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Right-to-Work Legislation, Social Capital, and Variations in State Union Density

Author

Listed:
  • Hogler, Raymond

    (CO State U)

  • Shulman, Steven

    (CO State U)

  • Weiler, Stephan

    (Center for the Study of Rural America, Federal Reserve Bank of Kansas City)

Abstract

This paper exploits the variation in union membership among states to analyze the impact of right-to-work (RTW) laws on union density. The study is unique in its use of controls for employer opposition to unions, political affiliation, and social capital. These variables capture different dimensions of attitudes toward unions which can underlie both union density and the passage of RTW laws. Employer opposition and RTW laws have a significant, negative impact on union density, while voting for the Democratic presidential candidate in the 2000 election is insignificant. The social capital index also is insignificant, a result we explain and empirically demonstrate in terms of its contradictory impact on unionization. We then show that one of the components of social capital is a significant predictor of union density. The other focus variables remain significant. This equation explains over three-quarters of the variation in union density, a very high degree of explanatory power for a cross-sectional model. States with RTW legislation exhibit lower union density by 8.8 percentage points, ceteris paribus. We conclude that RTW laws have a strong, negative effect on union density that is independent of underlying attitudes toward unions.

Suggested Citation

  • Hogler, Raymond & Shulman, Steven & Weiler, Stephan, 2004. "Right-to-Work Legislation, Social Capital, and Variations in State Union Density," The Review of Regional Studies, Southern Regional Science Association, vol. 34(1), pages 95-111.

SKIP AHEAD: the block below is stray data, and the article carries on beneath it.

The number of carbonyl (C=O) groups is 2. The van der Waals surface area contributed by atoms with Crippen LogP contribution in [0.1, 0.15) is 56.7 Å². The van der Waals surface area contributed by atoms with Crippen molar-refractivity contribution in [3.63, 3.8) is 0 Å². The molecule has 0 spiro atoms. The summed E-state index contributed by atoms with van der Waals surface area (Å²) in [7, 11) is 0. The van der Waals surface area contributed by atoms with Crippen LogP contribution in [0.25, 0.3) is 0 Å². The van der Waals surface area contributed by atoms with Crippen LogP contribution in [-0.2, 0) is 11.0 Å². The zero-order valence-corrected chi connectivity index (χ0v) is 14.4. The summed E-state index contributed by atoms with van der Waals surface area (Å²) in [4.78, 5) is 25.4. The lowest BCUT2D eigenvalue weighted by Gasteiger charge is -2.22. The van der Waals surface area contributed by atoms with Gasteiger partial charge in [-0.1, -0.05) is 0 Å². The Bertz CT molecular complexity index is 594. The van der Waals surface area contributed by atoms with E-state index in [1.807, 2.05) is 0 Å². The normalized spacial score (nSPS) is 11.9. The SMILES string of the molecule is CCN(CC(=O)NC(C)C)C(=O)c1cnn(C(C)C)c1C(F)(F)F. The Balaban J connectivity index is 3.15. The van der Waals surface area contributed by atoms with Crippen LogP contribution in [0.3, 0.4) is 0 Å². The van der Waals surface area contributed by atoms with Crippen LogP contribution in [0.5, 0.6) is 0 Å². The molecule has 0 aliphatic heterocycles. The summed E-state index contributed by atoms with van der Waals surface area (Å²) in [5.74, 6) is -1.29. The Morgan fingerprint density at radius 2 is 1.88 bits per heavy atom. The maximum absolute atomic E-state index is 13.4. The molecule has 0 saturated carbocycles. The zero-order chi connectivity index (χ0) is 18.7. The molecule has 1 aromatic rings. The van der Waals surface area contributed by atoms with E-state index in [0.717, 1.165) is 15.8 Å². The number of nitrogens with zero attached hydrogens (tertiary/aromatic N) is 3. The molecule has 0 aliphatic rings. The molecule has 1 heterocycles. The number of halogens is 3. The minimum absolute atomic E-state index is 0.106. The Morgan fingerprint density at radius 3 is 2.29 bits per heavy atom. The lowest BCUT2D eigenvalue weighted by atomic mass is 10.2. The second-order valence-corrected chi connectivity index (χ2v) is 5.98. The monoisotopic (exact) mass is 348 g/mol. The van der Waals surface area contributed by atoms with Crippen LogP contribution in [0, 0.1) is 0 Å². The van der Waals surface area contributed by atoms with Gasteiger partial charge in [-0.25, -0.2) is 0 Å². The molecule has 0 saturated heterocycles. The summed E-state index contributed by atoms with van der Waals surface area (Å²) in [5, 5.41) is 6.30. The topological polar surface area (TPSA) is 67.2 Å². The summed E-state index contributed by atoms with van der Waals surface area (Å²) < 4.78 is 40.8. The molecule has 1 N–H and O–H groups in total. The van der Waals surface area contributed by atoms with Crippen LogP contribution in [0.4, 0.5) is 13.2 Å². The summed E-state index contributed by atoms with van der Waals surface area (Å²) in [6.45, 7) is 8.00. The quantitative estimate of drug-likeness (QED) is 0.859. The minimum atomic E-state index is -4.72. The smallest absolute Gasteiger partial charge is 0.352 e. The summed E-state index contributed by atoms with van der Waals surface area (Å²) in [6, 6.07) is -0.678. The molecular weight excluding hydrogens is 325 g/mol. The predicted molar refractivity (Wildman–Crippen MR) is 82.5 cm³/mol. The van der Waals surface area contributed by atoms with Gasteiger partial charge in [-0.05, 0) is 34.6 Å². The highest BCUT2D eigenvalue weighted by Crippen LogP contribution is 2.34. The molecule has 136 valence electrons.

• Handle: RePEc:rre:publsh:v:34:y:2004:i:1:p:95-111
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    File URL: http://journal.srsa.org/ojs/index.php/RRS/article/view/80/31
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    References listed on IDEAS

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    1. Thomas J. Holmes, 1998. "The Effect of State Policies on the Location of Manufacturing: Evidence from State Borders," Journal of Political Economy, University of Chicago Press, vol. 106(4), pages 667-705, August.
    2. William J. Moore & Robert J. Newman, 1985. "The Effects of Right-to-Work Laws: A Review of the Literature," ILR Review, Cornell University, ILR School, vol. 38(4), pages 571-585, July.
    3. Morris M. Kleiner, 2001. "Intensity of Management Resistance: Understanding the Decline of Unionization in the Private Sector," Journal of Labor Research, Transaction Publishers, vol. 22(3), pages 519-540, July.
    4. Emin M. Dinlersoz & Rubén Hernández-Murillo, 2002. "Did "right-to-work" work for Idaho?," Review, Federal Reserve Bank of St. Louis, issue May, pages 29-42.
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    Cited by:

    1. Zackary B. Hawley, 2012. "Does Urban Density Promote Social Interaction? Evidence from Instrumental Variable Estimation," The Review of Regional Studies, Southern Regional Science Association, vol. 42(3), pages 223-248, Winter.
    2. Behroz Baraghoshi & Cihan Bilginsoy, 2013. "Interstate Variations in Private Sector Union Density in the U.S," Journal of Labor Research, Springer, vol. 34(2), pages 180-202, June.

    More about this item

    Keywords

    Right to Work; Social Capital; Union;

    JEL classification:

    • J51 - Labor and Demographic Economics - - Labor-Management Relations, Trade Unions, and Collective Bargaining - - - Trade Unions: Objectives, Structure, and Effects
    • J58 - Labor and Demographic Economics - - Labor-Management Relations, Trade Unions, and Collective Bargaining - - - Public Policy
    • R23 - Urban, Rural, Regional, Real Estate, and Transportation Economics - - Household Analysis - - - Regional Migration; Regional Labor Markets; Population
    • Z13 - Other Special Topics - - Cultural Economics - - - Economic Sociology; Economic Anthropology; Language; Social and Economic Stratification

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